Lost Empire

Empire Theatre, Garston, Liverpool (2000)

Empire Theatre, Garston, Liverpool (2000)

The invaluable newsreel of the current Cinema Theatre Association Bulletin reports that the former Empire Theatre, Garston, in south Liverpool, is threatened with demolition – apparently to make way for a hospital car-park.

That would be a pity.

This modest suburban music hall, with a seating-capacity variously recorded as 876 or 1,040, was built, after several false starts, and opened in 1915.  It lasted as a theatre for barely three years, before becoming a full-time cinema, bravely advertised as “The Scala of the South”, with a local news Gazette and an augmented orchestra.

Ironically, for an enterprise with such shaky financial foundations, it prospered in the absence of any nearby super-cinema in the surrounding suburbs.

It eventually closed as a cinema, with a final double bill of Elvis Presley in Jailhouse Rock and Glenn Ford in The Fastest Guns Alive, on December 8th 1962.  After that it went over to bingo until 2009 – three years of theatre, forty-four years of cinema and forty-seven years of bingo.

When I photographed it in 2000 the auditorium was undivided;  by the following year a suspended ceiling had been inserted between the balcony and the proscenium, presumably to make the place easier to heat.  Nevertheless, the Theatres Trust website http://www.theatrestrust.org.uk/resources/theatres/show/1956-empire-garston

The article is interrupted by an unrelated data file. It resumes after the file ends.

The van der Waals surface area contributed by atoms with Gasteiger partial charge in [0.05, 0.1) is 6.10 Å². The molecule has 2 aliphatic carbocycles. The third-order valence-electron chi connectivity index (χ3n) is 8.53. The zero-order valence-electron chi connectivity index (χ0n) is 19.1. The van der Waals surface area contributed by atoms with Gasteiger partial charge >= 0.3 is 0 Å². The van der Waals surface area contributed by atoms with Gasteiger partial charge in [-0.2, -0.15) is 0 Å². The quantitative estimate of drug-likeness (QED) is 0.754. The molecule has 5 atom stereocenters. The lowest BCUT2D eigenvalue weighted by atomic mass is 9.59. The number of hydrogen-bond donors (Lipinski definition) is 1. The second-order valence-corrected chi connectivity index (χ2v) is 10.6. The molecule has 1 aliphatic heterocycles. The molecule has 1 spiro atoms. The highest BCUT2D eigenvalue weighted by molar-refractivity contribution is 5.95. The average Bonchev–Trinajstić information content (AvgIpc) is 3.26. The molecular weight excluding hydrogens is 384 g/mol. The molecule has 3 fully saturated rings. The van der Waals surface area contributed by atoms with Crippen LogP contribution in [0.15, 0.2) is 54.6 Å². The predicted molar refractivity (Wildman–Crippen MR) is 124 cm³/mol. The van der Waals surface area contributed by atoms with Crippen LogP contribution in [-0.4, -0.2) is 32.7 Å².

reports that the building is well-maintained and retains many original features.

The existing building, by an unrecorded architect, was designed as a full-scale theatre, with a thirty-foot proscenium, a stage fifteen feet deep and a tower of seven dressing rooms, and because neither cinema nor bingo required any substantial alteration, it survives as a virtually intact Edwardian music-hall/variety theatre.

It’s the classic setting for Mickey Rooney’s line, “Let’s do the show right here.”

It’s hard to estimate – because I’m not a Garston resident – whether there’s any community need for a compact auditorium with everything needed to return it to live performance.

It’s a shame if the car-park can’t go somewhere else.

The Cinema Theatre Association website is at http://www.cinema-theatre.org.uk.

For details of Mike Higginbottom’s ‘lectures’ Fun Palaces:  the history and architecture of the entertainment industry and Liverpool’s Heritage please click on the links.

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